Art Theft: The Most Fascinating and Famous Cases in History



Art theft is an ancient and complex criminal activity. When you look at the a few of the most famous cases of art thefts in history, you see completely prepared operations that involve art dealers, art fakers, mobsters, ransoms, and countless dollars. Here you can check out a few of the most popular cases of art theft in the history.

The First Theft:
The first recorded case of art theft was in 1473, when 2 panels of altarpiece of the Last Judgment by the Dutch painter Hans Memling were stolen. While the triptych was being transported by ship from the Netherlands to Florence, the ship was assaulted by pirates who took it to the Gdansk cathedral in Poland. Nowadays, the piece is shown at the National Museum in Gdansk where it was recently moved from the Basilica of the Presumption.

One Of The Most Famous Theft:
The most famous story of art theft includes one of the most popular paintings worldwide and one of the most famous artists in history as a suspect. In the night of August 21, 1911, the Mona Lisa was taken out of the Louver. Not long after, Pablo Picasso was detained and questioned by the police, but was launched quickly.

It took about 2 years until the secret was resolved by the Parisian cops. It ended up that the 30 × 21 inch painting was taken by one of the museum employees by the name of Vincenzo Peruggia, who merely brought it hidden under his coat. However, Peruggia did not work alone. The criminal activity was thoroughly performed by a well-known bilker, Eduardo de Valfierno, who was sent by an art faker who intended to make copies and offer them as if they were the initial painting.

While Yves Chaudron, the art faker, was busy producing copies for the popular work of art, Mona Lisa was still concealed at Peruggias house. Ultimately, Peruggia was captured by the cops while attempting to offer the painting to an art dealership from Florence, Italy.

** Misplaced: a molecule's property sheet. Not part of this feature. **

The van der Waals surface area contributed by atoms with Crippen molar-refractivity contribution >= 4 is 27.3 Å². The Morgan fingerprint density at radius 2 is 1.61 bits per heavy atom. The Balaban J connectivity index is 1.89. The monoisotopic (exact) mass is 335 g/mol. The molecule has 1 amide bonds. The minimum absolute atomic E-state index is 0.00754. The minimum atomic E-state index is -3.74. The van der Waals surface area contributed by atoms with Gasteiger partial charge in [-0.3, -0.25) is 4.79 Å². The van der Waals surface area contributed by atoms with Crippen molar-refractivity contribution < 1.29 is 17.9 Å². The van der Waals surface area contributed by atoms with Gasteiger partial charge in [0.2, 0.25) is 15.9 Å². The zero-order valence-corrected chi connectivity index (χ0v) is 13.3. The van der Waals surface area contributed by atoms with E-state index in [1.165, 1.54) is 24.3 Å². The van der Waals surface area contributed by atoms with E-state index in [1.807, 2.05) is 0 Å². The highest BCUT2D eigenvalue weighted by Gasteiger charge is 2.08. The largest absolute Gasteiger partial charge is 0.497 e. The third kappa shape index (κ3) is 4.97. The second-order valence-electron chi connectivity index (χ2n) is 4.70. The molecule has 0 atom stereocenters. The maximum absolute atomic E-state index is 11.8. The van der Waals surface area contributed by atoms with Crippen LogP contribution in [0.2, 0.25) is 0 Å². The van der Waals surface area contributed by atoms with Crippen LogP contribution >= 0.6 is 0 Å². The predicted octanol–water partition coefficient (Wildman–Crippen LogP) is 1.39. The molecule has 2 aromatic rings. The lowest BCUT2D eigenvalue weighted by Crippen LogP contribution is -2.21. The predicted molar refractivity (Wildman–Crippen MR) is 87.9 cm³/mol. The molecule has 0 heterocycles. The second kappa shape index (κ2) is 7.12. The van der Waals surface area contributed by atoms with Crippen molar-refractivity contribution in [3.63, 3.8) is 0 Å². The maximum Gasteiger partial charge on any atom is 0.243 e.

The Most significant Theft in the U.S.A:
The greatest art theft in United States took place at the Isabella Stewart Gardner Museum. On the night of March 18, 1990, a group of burglars using cops uniforms broke into the https://www.spokeo.com/Kurt-Criter museum and took thirteen paintings whose collective worth was approximated at around 300 million dollars. The burglars took 2 paintings and one print by Rembrandt, and works of Vermeer, Manet, Degas, Govaert Flinck, as well as a French and a Chinese artifact.

As of yet, none of the paintings have been found and the case is still unsolved. According to current rumors, the FBI are investigating the possibility that the Boston Mob along with French art dealers are linked to the crime.

The Scream:
The painting by Edvard Munchs, The Scream, is probably the most demanded painting by art thieves in history. It has actually been taken two times and was just recently recuperated. In 1994, during the Winter Olympics in Lillehammer, Norway, The Scream was taken from an Oslo gallery by 2 burglars who broke through an open window, set off the alarm and left a note saying: thanks for the poor security.

Three months later on, the holders of the painting approached the Norwegian Government with an offer: 1 million dollars ransom for Edvard Munchs The Scream. The Federal government declined the offer, but the Norwegian police worked together with the British Police and the Getty Museum to organize a sting operation that revived the painting to where it belongs.

10 years later on, The Scream was taken once again from the Munch Museum. This time, the robbers utilized a gun and took another of Munchs painting with them. While Museum authorities waiting on the burglars to request ransom cash, rumors declared that both paintings were burned to hide proof. Ultimately, the Norwegian police found the 2 paintings on August 31, 2006 but the truths on how they were recuperated are not understood yet.


When you look at the some of the most popular cases of art thefts in history, you see completely planned operations that involve art dealerships, art fakers, mobsters, ransoms, and millions of dollars. The most well-known story of art theft involves one of the most popular paintings in the world and one of the most well-known artists in history as a suspect. The criminal offense was carefully carried out by a infamous con male, Eduardo de Valfierno, who was sent by an art faker who meant to make copies and offer them as if they were the original painting.

Eventually, Peruggia was captured by the authorities while trying to sell the painting to an art dealership from Florence, Italy. The painting by Edvard Munchs, The Scream, is probably the most sought after painting by art thieves in history.

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